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Takashi Etō (Japanese: 衛藤 昂; born 5 February 1991) is a Japanese track and field athlete who competes in the high jump. His personal best is 2.30

Takashi Eto
Personal information
Born (1991-02-05) February 5, 1991 (age 28)
Height1.83 m (6 ft 0 in)
Weight67 kg (148 lb)
Sport
Country Japan
SportTrack and field
Event(s)High jump


 m (7 ft 6 12 in), set in 2014. He won the gold medal in the event at the Asian Athletics Championships in 2015. He represented Japan at the 2014 Asian Games and was national champion that year.

CareerEdit

Born in Mie Prefecture,[1] he competed in the high jump as a teenager and began to make progress at national level in 2008, winning the national junior games and placing in the top three at the national junior championships. The year after he began attending the University of Tsukuba and continued with the sport, placing fifth at the Japan Championships in Athletics and setting a best of 2.19 m (7 ft 2 in) at the Japanese university championships.[2] He gained his first international selection at the 2010 World Junior Championships in Athletics, but did not get past the qualifiers or improve upon his best.[3]

He edged towards the top of the national scene at the 2011 Japanese Championships, placing second to Naoto Tobe, and cleared two metres and twenty for the first time that season, ending with a best of 2.24 m (7 ft 4 in).[4] As consequence of this performance he was chosen to compete at the 2011 Asian Athletics Championships held in Kobe and out did Tobe by having a personal best of 2.24 m (7 ft 4 in) to place fourth.[5] Eto was beaten at national level by Hiromi Takahari at the 2012 Japan Championships and finished down in ninth place at that year's Japanese National Games.[2] Eto and Takahari repeated their placings at the 2013 Japan Championships and he was again behind Takahari at the 2013 Asian Athletics Championships, coming seventh. He had a late season resurgence, however, setting a personal best of 2.27 m (7 ft 5 14 in) to win the National Sports Festival title.[2] This ranked him in the world top fifty in the seasonal rankings for the first time, and the fifth best Asian man.[6]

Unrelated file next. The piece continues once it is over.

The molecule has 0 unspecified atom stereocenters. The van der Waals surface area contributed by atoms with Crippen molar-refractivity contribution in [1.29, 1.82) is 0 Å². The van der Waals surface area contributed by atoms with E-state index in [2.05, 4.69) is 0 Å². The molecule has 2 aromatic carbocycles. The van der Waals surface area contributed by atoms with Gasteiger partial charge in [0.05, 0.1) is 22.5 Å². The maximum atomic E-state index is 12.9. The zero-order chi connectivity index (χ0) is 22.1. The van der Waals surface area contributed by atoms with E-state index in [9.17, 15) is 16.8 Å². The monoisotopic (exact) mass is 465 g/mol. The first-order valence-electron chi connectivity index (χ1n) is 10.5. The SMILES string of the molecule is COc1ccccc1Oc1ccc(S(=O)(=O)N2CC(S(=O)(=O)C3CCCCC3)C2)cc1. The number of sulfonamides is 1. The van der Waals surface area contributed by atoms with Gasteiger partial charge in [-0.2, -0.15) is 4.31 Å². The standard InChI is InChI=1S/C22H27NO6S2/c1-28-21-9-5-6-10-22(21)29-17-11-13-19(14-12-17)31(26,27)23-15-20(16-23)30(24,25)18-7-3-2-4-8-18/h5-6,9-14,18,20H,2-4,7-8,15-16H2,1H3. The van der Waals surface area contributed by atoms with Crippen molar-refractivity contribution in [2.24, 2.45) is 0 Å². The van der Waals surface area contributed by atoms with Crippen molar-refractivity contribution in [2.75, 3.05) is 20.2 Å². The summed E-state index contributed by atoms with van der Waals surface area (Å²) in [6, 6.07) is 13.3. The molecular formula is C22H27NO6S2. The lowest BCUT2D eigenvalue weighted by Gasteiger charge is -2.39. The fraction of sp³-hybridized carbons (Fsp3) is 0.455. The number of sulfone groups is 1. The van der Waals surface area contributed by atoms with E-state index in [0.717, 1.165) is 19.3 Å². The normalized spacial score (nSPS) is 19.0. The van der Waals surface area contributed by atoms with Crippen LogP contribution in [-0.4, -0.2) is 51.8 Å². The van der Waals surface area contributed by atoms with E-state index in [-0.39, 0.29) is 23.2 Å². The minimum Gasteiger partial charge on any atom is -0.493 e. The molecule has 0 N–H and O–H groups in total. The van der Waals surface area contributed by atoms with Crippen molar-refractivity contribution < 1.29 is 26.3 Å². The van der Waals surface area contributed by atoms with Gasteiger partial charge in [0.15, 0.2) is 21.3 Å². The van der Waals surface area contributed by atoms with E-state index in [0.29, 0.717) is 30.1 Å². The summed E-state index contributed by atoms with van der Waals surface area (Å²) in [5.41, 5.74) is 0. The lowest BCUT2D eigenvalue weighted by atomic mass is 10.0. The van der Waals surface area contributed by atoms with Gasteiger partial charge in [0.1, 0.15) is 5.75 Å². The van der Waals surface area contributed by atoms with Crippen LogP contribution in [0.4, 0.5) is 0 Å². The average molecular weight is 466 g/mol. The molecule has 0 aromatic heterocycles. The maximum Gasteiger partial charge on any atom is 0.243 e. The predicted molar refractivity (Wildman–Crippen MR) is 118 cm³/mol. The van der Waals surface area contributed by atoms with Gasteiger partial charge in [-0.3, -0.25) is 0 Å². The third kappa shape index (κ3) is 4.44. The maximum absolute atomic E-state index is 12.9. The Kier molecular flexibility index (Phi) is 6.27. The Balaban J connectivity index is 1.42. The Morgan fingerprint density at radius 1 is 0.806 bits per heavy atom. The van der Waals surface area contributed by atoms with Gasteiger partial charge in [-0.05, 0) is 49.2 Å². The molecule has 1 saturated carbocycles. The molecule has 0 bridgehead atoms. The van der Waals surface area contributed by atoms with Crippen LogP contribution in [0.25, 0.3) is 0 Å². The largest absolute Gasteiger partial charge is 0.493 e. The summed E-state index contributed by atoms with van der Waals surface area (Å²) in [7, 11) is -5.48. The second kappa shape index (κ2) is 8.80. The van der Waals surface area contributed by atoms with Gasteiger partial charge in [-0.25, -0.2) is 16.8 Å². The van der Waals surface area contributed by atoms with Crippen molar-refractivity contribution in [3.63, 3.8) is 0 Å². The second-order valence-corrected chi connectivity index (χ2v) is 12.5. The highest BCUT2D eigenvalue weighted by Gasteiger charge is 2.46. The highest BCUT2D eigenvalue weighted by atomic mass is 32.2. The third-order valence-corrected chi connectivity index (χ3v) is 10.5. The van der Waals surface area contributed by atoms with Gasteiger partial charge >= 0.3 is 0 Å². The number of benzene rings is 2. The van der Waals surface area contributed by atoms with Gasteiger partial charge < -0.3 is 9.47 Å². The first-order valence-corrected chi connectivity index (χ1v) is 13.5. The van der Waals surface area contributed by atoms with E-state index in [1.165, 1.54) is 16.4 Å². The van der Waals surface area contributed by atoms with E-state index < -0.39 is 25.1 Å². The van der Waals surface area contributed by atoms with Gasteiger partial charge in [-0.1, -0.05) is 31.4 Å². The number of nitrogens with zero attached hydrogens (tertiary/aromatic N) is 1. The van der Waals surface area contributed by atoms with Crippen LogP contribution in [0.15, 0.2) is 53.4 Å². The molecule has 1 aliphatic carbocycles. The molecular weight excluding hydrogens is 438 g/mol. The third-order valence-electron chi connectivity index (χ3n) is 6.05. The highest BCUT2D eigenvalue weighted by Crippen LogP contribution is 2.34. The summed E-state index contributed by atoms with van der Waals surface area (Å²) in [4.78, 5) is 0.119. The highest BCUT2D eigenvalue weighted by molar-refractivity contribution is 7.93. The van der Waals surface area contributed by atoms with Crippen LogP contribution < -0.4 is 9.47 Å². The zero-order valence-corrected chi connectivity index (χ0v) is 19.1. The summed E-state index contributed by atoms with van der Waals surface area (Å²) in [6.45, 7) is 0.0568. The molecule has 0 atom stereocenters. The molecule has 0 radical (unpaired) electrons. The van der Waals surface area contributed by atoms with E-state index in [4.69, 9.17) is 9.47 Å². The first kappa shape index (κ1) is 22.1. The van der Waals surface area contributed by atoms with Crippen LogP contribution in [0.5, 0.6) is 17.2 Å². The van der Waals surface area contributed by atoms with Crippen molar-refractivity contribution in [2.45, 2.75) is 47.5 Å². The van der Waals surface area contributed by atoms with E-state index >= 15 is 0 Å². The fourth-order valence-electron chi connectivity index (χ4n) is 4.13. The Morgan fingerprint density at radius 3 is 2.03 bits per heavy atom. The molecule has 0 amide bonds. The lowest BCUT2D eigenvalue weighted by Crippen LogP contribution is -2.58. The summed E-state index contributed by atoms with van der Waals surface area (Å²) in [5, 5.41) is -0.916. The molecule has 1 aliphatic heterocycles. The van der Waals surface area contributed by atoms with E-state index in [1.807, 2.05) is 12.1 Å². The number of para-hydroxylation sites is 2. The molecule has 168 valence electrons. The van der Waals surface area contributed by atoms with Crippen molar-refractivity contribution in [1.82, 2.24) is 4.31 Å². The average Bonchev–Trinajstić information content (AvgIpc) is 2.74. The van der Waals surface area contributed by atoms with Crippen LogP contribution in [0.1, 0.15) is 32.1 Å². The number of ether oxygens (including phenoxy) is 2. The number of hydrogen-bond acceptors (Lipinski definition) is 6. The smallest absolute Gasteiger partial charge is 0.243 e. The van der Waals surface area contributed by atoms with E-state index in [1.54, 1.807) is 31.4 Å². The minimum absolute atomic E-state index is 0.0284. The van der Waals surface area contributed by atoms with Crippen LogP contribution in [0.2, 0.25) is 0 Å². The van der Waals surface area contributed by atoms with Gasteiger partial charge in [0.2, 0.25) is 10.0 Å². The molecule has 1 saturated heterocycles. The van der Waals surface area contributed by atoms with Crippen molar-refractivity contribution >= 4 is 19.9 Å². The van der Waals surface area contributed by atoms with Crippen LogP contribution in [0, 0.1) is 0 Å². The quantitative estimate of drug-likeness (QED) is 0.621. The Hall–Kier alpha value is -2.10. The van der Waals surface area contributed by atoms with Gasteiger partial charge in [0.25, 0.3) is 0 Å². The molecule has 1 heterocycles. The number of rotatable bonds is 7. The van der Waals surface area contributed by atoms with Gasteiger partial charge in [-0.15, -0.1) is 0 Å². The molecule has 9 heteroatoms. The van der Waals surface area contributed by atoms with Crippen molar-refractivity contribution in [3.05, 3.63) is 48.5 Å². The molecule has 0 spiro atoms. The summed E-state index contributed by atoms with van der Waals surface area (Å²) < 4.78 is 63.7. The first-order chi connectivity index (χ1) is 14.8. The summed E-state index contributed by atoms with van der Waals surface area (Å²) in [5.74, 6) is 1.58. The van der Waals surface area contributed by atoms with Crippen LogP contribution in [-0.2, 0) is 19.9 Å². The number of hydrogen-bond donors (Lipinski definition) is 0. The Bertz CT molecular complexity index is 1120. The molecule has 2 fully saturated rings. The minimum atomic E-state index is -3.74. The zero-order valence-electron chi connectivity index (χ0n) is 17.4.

Eto set a new best of 2.28 m (7 ft 5 34 in) at the Golden Grand Prix in Tokyo in 2014, moving him to a new high of 26th on the world yearly lists.[7] His first national title followed at the Japan Championships in June, but by the time of the Asian Games in September he could only manage a jump of 2.15 m (7 ft 12 in) for eleventh place. He was also down at national level, comgin third at the National Games.[1] He was again strong in the early season in 2015, twice equalling his best to win at the Shizuoka International and place third at the Golden Grand Prix (behind Bogdan Bondarenko and Zhang Guowei.[2][8] He did not reach such heights at the 2015 Asian Athletics Championships, but his jump of 2.24 m (7 ft 4 in) in the rain of Wuhan was still enough to win a gold medal for Japan – world leader Mutaz Essa Barshim surprised by finishing in third, some twenty centimetres off his best.[9] He was the first Japanese man to win an Asian Championships high jump title since Shuji Ujino in 1985.[10]

National titlesEdit

International competitionsEdit

ReferencesEdit

  1. ^ a b 衛藤 昂 Takashi Eto. Japanese Association of Athletics Federations. Retrieved on 2015-06-08.
  2. ^ a b c d Takashi Eto. Tilastopaja. Retrieved on 2015-06-08.
  3. ^ Takashi Eto. IAAS. Retrieved on 2015-06-08.
  4. ^ Nakamura, Ken (2011-06-12). Murofushi wins 17th straight national title. IAAF. Retrieved on 2015-06-08.
  5. ^ 19th Asian Athletics Championships, Hyogo・Kobe-Japan 2011 Men High Jump Final. JAAF. Retrieved on 2015-06-08.
  6. ^ High Jump - men - senior - outdoor - 2013. IAAF. Retrieved on 2015-06-08.
  7. ^ High Jump - men - senior - outdoor - 2014. IAAF. Retrieved on 2015-06-08.
  8. ^ Bartoletta and Bondarenko provide the highlights in Kawasaki. IAAF (2015-05-10). Retrieved on 2015-06-08.
  9. ^ China add four gold on final day to finish on top at Asian Championships. IAAF (2015-06-07). Retrieved on 2015-06-08.
  10. ^ Asian Championships. GBR Athletics. Retrieved on 2015-06-08.

External linksEdit